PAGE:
The next field in the synactor model table, Syncopations 509, points to the syncopations table, which describes the sounds necessary to sound out a word. This is a count off table containing one syncopation for each phocode plus a filler record for phocode zero. This count off table is delimited with a dedicated delimiter code after each syncopation string. The next field in the synactor model table, Syncopations Count 511, specifies how many bytes the syncopation table takes up. The Syncopations Count 511 is required for the synactor model table management routines in order to reallocate the table when a model is discarded. The next field in the synactor model table, Sequences 513, points to the sequences table. This is a count off table, counted off by phocode, having a filler entry for phocode zero, separated by a dedicated code, each entry of which specifies the positions and timing values as given for that phocode in the RAVEL source file. Each of the entries in the Sequences table consists of zero or more pairs of values. A zero-length "empty" entry in a count off table is denoted by concatenated separator codes. The first value in each pair is a position number that will index the positions table to find a pointer to a screen image or other synactor animation block (SABLOCK) data for that position; the second value is the time for which it is to be displayed on the screen (it may be displayed for a longer period if necessary to wait for an event). The next field in the synactor model table, Sequences Count 515 specifies the number of bits in the sequences table.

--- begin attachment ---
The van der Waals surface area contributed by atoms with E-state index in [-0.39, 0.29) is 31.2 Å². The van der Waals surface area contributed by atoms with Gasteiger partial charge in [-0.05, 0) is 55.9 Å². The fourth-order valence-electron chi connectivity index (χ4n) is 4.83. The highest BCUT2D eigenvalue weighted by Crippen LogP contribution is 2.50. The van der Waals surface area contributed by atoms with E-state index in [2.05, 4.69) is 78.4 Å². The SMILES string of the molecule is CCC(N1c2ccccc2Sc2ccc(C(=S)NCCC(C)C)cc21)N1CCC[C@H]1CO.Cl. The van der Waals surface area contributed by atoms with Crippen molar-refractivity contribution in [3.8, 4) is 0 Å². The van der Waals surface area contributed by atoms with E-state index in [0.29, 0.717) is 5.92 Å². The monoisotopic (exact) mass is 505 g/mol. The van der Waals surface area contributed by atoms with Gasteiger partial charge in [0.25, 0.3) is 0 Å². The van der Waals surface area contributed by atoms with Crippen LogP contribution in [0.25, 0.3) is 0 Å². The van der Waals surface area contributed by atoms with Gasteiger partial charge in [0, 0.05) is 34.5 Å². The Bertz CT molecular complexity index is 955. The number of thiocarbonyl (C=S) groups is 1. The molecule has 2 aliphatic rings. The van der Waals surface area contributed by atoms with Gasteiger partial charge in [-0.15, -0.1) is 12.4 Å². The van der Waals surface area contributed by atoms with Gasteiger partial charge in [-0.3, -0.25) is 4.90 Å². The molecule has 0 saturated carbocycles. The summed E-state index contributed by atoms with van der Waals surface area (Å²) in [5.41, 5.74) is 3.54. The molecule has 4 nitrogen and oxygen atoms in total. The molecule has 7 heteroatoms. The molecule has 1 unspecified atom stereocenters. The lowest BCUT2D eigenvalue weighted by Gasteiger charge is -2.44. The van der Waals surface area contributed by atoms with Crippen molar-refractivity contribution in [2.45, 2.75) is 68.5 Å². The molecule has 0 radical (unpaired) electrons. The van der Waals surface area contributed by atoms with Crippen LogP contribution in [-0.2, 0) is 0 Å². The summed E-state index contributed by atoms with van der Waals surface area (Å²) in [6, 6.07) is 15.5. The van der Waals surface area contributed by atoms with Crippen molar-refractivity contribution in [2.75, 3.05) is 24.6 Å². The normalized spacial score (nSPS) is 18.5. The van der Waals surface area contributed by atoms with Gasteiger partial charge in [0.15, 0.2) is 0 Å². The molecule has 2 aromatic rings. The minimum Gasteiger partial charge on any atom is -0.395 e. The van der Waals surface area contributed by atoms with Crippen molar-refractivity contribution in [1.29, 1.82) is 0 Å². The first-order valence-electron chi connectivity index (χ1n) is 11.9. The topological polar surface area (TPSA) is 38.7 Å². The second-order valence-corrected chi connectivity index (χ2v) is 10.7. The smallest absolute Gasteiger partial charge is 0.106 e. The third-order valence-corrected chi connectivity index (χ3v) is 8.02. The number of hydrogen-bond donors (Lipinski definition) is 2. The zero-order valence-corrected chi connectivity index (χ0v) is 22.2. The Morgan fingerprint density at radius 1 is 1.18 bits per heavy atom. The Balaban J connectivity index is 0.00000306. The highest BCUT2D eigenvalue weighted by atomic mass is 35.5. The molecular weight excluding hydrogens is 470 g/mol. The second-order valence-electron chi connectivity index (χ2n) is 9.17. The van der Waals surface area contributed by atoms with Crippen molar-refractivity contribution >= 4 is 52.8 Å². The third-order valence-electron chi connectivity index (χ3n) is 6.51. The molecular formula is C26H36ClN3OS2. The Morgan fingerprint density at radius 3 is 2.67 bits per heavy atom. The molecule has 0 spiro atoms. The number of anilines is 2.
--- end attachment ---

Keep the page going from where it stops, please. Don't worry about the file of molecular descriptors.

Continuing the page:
The next field in the synactor model table, Betweens 517, is a pointer to the inbetweens table. This is a linear list of records called inbetween records. Inbetweens are intermediate images which are displayed to smooth the transition between two images. Each has four associated values: The first position number, the second position number; the position number that is to be inserted between those two positions; the Time field for that inbetween, or zero to indicate a default to half the previous time in a synactor animation script (or to zero if the previous time is one cycle or less). This table is not indexed, it is sequentially scanned only. The next field in the synactor model table, Betweens Count 519, specifies the number of records in the inbetweens table. The next two fields, Width 521 and Height 523, specify how large the synactor image is to be on the screen. The next field, Model Flags 525, is used to indicate specialized modes of synactor animation.
The next field, Position Pointers 527, points to the positions table for this synactor model, which is indexed by the position numbers from the other tables to yield pointers to SABLOCKs. The first entry in the positions table is not used. Position number zero is illegal. The next entry, position number one, is dedicated for the initial "at rest" position. Additional position numbers are assigned arbitrarily by the programmer.